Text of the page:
Before the Second World War (after the war is another story), men—fathers, brothers, gardeners—were responsible for gardening. Ann’s husband Bernard grew vegetables – potatoes, peas, runner beans, lettuce, and beetroot in their large garden. “For a time, the headmaster at The Denham Infant School sometimes had the boys dig his garden in the afternoons instead of lessons. At 6:00 am in the morning, he would walk across to our farmland with a basket and collect mushrooms (what cheek!) My mother was too kind and frightened to say anything!”
Stanley Hoffman also noted in his 1995 book, Morning Shows the Day that “Fungi once proliferated in the woodlands which surrounded our village—and we soon learned to distinguish the true mushroom from the poisonous toadstool; the mushroom with its black gills was known to be good to eat, but all kinds of dire results were expected if you foolishly ate a puffball.”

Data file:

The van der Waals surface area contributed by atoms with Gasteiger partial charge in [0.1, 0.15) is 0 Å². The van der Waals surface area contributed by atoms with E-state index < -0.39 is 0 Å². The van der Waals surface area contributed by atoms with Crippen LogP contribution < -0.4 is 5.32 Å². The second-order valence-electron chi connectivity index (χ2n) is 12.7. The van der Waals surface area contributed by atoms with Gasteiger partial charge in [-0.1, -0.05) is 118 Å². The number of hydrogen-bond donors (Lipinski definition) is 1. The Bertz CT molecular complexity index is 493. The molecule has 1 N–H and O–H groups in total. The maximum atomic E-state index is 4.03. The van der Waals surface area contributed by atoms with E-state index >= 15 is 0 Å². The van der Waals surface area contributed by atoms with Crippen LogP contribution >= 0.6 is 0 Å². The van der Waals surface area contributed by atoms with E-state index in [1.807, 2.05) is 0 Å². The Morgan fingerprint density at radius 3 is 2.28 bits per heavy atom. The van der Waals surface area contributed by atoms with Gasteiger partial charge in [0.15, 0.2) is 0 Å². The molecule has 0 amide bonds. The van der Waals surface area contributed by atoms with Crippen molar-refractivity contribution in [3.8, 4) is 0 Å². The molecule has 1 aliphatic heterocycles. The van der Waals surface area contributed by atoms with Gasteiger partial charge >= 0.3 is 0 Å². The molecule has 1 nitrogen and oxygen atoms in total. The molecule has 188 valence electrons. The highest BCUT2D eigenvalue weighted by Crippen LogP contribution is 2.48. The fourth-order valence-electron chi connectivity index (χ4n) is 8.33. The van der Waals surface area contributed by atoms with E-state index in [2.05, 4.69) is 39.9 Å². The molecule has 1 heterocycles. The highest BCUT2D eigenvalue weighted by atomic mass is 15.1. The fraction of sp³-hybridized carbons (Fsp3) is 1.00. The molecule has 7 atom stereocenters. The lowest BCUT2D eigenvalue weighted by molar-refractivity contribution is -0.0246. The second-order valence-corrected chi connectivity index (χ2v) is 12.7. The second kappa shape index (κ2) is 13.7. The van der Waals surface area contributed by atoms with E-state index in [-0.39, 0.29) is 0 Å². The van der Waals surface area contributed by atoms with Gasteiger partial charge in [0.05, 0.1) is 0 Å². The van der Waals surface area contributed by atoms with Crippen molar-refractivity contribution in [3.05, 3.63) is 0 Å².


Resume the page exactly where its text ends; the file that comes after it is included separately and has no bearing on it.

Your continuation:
Nowadays, advice is ubiquitous through radio and television programmes, gardening magazines, websites with their blogs and podcasts, and specialized books. Many vegetables and herbs are not difficult to grow, and the benefits can enrich our lives in countless ways. Some trends are very useful and practical. For 38 years, Julia tended her vegetable garden from the ground up—"two years ago I invested in raised garden beds, so I didn’t have to give up gardening and fresh vegetables and soft fruits. The change has been wonderful.”
For those less likely to grow their own, scrumping (still a criminal offence on private land and not to be encouraged - though the last reported prosecution is understood to have been in 1829) blackberries and plums seems to be alive and well on the Pyghtle, near the golf course, behind the church yard, and in hedgerows along area parks.
If you’ve a gardening story to tell we’d love to hear from you. Email email@example.com.
* Stories from interviews with local residents in September and October 2019 and an extract from Morning Shows the Day - The Making of a Priest by Stanley Hoffman published by Minerva Press, 1995. Copyright Stanley Hoffman